Construction expert Charles O’Neil is sick of seeing projects go badly wrong and reckons the industry’s core problem is competency. So he’s setting up an investigation team for hire by governments, investors and banks that can sort out building problems before things get out of hand
“They’ll charge an arm and a leg, and what they deliver doesn’t help anybody.” Charles O’Neil is trashing the big four auditors in his broad Australian accent.
“Their scope is mostly historical, and the executors are mostly accountants. For a typical audit firm to go and do an audit on a construction project or a contractor … they don’t know what they’re looking at. It’s pointless.”
O’Neil, a dispute resolution and project management expert, thinks he can do better. “If you have been on enough construction sites, you can walk on and smell what’s going on in the first couple of hours. It’s not all that hard.” So, at the age of 76, he has joined forces with several friends – also construction experts – to form an investigation squad for hire by governments, investors and banks.
When he left German civil engineering giant Bilfinger in his late sixties in 2011, O’Neil was director of asset management responsible for 60 facilities – from design to construction and management – across eight countries. He played an important behind-the-scenes role on the construction of the London 2012 Olympics, after being brought in by a contractor as part of a three-man team to rescue a crucial scheme – which was running 11 months behind schedule but he is not at liberty to name.
Since ostensibly retiring eight years ago, he has arbitrated on private-public-partnership contracts across the Anglosphere, taught at universities, and earlier this year published Global Construction Success – a tome that has received glowing reviews from industry luminaries such as Ann Bentley, Mark Farmer and Andrew Adonis.
Here, he sits down with Building to explain why PFI isn’t dead, how he stumbled into construction after a decade running a sheep farm, and why incompetency is the scourge of construction – and what he plans to do about it.
“I’m just concerned there are a number of people in high-up positions that do not have the broad-based training to qualify – in my book – to be competent for their job”
“I’m not interested in retiring,” says O’Neil. And while contractors continue to have problems and jobs continue to go wrong, there is a good chance his nascent investigation squad will find business. The idea is that the team would be employed to visit sites and look through financial records of important construction projects to give investors or sponsors an accurate picture of what is going on. He points out: “Look at what happened with Carillion. I don’t know if they were fraudulent or incompetent, but I think they were just plain incompetent.”
O’Neil adds that most project costs should be firmed up soon after a bid is won, with only unexpected costs to be added later – and even these should be protected by careful wording in the contract. But contractors that bid on low margins and enter inappropriate contracts often run into problems later, which are revealed even later. “This is what our proposed investigations group can unearth much earlier when we get appointed to review a project,” he says.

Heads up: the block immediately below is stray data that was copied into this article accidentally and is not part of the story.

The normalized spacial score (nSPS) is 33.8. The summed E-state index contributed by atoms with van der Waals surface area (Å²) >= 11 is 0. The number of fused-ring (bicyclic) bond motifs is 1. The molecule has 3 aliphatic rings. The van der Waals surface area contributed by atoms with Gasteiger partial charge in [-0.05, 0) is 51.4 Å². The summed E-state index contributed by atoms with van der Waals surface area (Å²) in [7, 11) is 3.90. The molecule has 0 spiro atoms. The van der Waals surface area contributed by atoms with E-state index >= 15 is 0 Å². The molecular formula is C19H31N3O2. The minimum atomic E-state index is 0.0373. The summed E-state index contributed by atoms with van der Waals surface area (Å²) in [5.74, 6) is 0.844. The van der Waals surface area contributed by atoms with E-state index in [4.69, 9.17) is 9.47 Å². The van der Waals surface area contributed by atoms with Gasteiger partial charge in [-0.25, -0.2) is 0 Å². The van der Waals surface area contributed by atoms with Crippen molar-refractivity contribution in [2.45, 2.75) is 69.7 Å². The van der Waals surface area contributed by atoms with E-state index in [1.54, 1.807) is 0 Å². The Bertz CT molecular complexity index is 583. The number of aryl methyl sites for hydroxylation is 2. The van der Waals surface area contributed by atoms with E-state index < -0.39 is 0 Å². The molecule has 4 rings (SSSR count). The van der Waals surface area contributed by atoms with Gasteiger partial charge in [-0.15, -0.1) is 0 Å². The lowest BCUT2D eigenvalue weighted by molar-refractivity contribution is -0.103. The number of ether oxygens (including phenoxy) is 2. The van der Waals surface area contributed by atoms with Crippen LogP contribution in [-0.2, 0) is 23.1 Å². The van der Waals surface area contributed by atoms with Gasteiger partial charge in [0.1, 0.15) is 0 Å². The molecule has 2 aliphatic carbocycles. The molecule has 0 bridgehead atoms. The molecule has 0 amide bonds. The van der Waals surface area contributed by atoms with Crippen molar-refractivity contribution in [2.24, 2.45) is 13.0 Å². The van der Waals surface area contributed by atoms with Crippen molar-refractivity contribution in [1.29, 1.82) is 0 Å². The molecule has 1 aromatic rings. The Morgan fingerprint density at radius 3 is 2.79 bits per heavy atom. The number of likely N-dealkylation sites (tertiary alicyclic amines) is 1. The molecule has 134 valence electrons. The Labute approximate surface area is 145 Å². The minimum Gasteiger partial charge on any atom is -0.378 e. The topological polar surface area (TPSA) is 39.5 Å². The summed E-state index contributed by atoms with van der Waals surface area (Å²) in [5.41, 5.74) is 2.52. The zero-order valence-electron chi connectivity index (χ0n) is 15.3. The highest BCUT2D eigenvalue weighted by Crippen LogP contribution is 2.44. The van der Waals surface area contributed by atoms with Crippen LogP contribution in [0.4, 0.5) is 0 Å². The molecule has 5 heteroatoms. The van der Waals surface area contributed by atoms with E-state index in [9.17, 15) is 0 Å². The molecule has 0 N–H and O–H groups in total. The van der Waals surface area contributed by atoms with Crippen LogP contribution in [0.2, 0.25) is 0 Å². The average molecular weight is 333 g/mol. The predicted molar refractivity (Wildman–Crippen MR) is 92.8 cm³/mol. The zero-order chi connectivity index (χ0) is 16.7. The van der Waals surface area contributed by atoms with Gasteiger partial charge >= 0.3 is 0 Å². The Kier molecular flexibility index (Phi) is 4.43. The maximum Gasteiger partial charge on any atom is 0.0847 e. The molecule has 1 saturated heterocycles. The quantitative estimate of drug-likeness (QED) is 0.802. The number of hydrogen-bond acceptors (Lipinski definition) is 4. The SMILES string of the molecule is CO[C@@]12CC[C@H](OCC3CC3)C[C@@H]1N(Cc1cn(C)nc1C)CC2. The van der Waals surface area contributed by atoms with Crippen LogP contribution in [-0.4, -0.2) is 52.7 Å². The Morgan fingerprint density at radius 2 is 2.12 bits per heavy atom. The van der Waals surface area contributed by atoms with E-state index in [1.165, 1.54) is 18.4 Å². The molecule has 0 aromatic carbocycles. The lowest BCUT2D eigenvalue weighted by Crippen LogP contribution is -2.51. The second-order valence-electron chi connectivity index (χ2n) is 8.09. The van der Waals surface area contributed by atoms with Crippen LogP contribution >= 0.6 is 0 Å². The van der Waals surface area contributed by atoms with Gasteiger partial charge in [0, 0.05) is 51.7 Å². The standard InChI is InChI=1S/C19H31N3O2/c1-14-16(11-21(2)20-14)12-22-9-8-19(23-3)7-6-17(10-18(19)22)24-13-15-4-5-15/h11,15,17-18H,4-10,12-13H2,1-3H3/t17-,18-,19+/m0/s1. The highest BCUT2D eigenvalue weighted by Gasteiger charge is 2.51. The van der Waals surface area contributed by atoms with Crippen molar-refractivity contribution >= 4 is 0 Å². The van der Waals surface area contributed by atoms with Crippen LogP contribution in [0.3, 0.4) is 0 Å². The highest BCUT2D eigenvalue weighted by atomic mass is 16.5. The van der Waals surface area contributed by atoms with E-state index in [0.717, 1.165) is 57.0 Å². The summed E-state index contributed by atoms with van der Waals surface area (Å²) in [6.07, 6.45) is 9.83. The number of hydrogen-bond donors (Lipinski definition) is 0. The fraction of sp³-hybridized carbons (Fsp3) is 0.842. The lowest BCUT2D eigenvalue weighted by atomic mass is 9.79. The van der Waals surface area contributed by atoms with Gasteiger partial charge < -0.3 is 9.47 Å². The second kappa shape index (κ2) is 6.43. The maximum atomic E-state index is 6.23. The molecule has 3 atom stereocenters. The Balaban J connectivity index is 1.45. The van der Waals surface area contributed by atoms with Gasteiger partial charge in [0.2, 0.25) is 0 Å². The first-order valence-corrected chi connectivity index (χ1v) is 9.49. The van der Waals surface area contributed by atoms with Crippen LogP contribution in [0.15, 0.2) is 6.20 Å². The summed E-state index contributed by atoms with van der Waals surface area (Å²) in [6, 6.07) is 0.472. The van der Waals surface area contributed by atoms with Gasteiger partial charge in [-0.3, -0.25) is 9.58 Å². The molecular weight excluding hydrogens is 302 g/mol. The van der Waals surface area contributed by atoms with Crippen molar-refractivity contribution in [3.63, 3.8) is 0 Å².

“Look at what happened with Carillion. I don’t know if they were fraudulent or incompetent, but I think they were just plain incompetent”
The group will probably work as a subsidiary to ResoLex – a project consultancy based on Fleet Street, London – whose chief executive, Edward Moore, contributed to O’Neil’s recent book, and who is one of the team putting the investigation squad concept together.
The others include Specialist Engineering Contractors’ Group chief executive Rudi Klein, investment consultant and former Arup project engineer and onetime Barclays infrastructure director Nigel Brindley, construction disputes specialist David Somerset, international commercial mediator Amanda Bucklow, and former Society of Construction Law chair and independent consultant Richard Bayfield.
At the moment the team are working to find a framework that would allow “amiable” co-operation with those they are looking into. From there they will begin approaching institutional investors in construction firms.
So, why does O’Neil think construction needs his investigation squad? “The construction industry is having a few ups and downs. It’s not only the UK, it’s south-east Asia, South Africa, Australia and New Zealand. But the UK is the worst of the lot.” O’Neil won’t easily recognise some of the success stories being claimed over here. He recounts a recent argument he had with a senior Cabinet Office official who was “talking up how things have improved and Balfour [Beatty] has done so well”. On the contrary, says O’Neil, Balfour Beatty’s margin of “2% is nowhere near good enough. Two bad jobs and they are back in the red. And on infrastructure it’s not hard to lose £20m or £30m.” He adds: “They lost tens of millions on the Aberdeen bypass.”
So why is the UK the worst of the lot? “The training in the UK has gone the wrong way in the last 50 years. People are trained in specialities. You have to have skills across the board, so if you’re running a major scheme and your programmer is off sick or on holiday, then you can just step in.
“Here in the UK if you go on to a site you will find a whole lot of specialist people doing the job, but they are in silos.” Between 2001 and 2004 O’Neil built more than 15 schools across the UK, as well as hospitals in Hull and Gloucester. “I came across it repeatedly: ‘I don’t know what’s going on; it’s not my job’.”
O’Neil denies rehashing the common description of construction as fragmented. Yes, he says, part of the problem is that work on a scheme is done by several different firms, and managing complex supply chains is hard. But the lack of a diverse skills base is more heinous because the effect, he argues, is incompetent senior management. Ambitious specialists climb up the managerial ladder but “don’t have the broad background that you need to become a bloody good project manager – they don’t understand everything that is going on”.
Construction managers for big contractors need to be able to “instinctively” know whether subcontractors are delivering, are late, are under financial strain or are doing all right. “In North America they do this,” O’Neil says. “But I think there has been a problem here in the UK that the competency of senior management is not good enough.”
Back in the bush
But although he singles out the UK for special attention, O’Neil’s sights have a global focus. As an executive at Bilfinger, he travelled the globe and ended up based in Luxembourg. Nowadays he lives between countries, with a flat in Germany and a house on a cliff in Menorca. He has also been travelling to China a lot recently, as well as New Zealand.